German Bishops' Conference president proposes interreligious holiday


The president of the German Bishops' Conference, Georg Baetzing, has called for an interreligious holiday to be introduced in Germany.

A day of togetherness and reflection would be good for Germany, the bishop of Limburg wrote in a guest editorial on the corona pandemic published in the Christ und Welt (Christ and World) supplement of the weekly newspaper Die Zeit.

The corona crisis has not only caused suffering but also interrupted everyday life and led people to review common mindsets and supposed truths, Baetzing wrote. "We will surely never forget the profound experience of such a major interruption."

The bishop suggested shaping this memory in the form of an interreligious holiday in Germany in the coming years. Judaism, Christianity and Islam shared the common tradition of weekly breaks in the seven-day rhythm, he wrote, referring to the Muslim day of rest and prayer on Friday, the Jewish Sabbath and the Christian Sunday.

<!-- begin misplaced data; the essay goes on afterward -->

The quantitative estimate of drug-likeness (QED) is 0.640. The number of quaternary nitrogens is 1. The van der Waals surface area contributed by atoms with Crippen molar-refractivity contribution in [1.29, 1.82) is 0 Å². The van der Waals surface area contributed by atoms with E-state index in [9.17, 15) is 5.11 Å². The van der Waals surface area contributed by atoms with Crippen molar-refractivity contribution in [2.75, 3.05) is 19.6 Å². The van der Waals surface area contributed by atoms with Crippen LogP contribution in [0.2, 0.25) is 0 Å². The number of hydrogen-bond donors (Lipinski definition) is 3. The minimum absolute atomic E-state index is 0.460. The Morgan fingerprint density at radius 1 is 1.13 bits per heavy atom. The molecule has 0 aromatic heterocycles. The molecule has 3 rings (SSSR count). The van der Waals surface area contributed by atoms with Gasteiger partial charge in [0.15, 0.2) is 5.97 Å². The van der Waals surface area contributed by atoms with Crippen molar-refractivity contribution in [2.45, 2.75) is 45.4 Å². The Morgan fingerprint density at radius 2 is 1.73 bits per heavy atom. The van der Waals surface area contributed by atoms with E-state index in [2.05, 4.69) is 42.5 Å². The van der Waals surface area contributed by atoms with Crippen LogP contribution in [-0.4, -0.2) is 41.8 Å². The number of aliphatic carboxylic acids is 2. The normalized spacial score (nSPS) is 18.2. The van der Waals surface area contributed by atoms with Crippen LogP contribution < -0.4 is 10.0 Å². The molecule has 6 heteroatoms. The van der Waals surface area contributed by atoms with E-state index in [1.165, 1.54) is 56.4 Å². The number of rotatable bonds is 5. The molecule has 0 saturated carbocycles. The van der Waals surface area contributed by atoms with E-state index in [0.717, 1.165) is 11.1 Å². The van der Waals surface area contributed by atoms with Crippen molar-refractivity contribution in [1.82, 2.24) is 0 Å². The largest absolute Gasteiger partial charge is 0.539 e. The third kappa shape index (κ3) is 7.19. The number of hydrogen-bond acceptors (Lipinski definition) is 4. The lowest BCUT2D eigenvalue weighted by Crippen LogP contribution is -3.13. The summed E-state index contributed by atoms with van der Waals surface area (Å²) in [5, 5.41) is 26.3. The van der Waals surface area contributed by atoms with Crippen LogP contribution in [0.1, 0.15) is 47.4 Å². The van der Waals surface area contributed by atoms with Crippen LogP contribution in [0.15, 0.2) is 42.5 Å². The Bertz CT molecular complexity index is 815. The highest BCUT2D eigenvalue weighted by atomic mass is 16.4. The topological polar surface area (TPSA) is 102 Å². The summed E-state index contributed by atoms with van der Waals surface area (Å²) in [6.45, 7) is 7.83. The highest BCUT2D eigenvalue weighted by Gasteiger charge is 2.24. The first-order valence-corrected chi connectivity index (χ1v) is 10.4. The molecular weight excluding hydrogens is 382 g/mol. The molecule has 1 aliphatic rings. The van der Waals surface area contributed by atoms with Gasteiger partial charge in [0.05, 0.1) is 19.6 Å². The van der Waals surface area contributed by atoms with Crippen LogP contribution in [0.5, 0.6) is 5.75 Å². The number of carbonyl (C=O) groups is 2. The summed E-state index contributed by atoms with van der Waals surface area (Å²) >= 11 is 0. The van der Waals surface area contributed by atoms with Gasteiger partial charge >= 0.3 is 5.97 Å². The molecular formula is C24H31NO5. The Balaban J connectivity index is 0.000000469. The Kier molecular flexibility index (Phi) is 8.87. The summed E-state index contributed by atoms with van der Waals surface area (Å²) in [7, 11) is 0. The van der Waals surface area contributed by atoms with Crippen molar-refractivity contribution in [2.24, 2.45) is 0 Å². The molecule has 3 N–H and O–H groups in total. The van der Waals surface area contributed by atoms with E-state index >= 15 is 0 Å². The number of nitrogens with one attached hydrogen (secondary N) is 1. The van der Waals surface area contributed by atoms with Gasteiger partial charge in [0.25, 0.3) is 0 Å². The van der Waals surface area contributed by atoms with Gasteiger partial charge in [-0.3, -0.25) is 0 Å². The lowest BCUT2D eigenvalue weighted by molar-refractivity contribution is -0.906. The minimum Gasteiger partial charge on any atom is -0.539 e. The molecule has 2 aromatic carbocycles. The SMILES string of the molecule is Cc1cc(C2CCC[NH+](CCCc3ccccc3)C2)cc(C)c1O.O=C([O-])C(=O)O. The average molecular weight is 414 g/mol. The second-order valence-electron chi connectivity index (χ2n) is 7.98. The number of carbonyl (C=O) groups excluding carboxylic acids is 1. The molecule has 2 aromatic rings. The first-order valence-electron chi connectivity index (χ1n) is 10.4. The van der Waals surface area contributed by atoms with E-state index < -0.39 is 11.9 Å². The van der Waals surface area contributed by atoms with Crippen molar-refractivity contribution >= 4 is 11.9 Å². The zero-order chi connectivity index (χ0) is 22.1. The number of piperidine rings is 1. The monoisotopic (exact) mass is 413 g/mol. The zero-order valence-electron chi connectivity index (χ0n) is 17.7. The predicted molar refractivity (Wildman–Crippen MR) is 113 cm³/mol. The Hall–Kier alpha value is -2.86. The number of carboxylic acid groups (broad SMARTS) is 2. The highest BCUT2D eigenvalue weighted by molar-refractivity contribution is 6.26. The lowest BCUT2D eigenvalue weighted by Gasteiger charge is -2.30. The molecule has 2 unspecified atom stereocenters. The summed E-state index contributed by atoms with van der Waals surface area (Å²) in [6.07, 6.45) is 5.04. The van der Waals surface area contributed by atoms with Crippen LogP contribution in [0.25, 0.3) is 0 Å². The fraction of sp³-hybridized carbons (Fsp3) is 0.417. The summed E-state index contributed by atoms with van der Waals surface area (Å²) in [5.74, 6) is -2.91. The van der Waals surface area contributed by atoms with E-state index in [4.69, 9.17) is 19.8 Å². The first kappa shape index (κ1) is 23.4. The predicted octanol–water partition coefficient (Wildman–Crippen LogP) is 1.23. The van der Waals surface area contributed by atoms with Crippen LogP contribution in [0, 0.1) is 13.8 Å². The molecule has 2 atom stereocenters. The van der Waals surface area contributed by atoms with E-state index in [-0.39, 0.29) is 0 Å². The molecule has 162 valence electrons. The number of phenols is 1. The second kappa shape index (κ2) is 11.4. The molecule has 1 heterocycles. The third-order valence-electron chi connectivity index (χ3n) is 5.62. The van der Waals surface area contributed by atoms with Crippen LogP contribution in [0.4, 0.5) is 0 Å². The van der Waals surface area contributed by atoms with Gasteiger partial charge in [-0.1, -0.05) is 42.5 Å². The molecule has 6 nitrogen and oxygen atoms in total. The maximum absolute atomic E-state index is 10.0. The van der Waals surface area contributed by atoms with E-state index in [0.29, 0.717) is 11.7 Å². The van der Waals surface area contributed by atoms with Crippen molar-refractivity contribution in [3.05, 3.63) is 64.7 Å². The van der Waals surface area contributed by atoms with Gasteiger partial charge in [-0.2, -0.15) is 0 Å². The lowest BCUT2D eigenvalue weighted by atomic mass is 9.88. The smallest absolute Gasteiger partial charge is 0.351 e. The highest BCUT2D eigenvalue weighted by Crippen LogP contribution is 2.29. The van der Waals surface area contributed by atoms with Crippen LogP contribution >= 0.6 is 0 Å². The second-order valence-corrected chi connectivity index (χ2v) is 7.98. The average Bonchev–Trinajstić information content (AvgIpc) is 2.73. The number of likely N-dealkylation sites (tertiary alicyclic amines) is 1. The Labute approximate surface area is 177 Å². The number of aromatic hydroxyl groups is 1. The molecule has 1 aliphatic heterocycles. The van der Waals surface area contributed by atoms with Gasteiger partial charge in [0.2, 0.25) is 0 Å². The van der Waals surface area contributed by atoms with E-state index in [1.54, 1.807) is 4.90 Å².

Baetzing noted that public holidays had become a controversial issue in Germany. In a future that was threatened by segmentation and division, everything that promoted cohesion was precious. "Wouldn't such a day of feeling a sense of togetherness and of reflection be a wonderful, healing sign for believers and unbelievers alike?"

The president of the General Rabbinical Conference of Germany, Andreas Nachama, welcomed the suggestion.

"That is a positive proposal that can lead to a very good exchange," the Berlin rabbi told Germany's Catholic News Agency (KNA). He said he could imagine concrete discussions about a holiday with representatives of the Jewish, Christian and Islamic faiths starting this year or next. (KNA)

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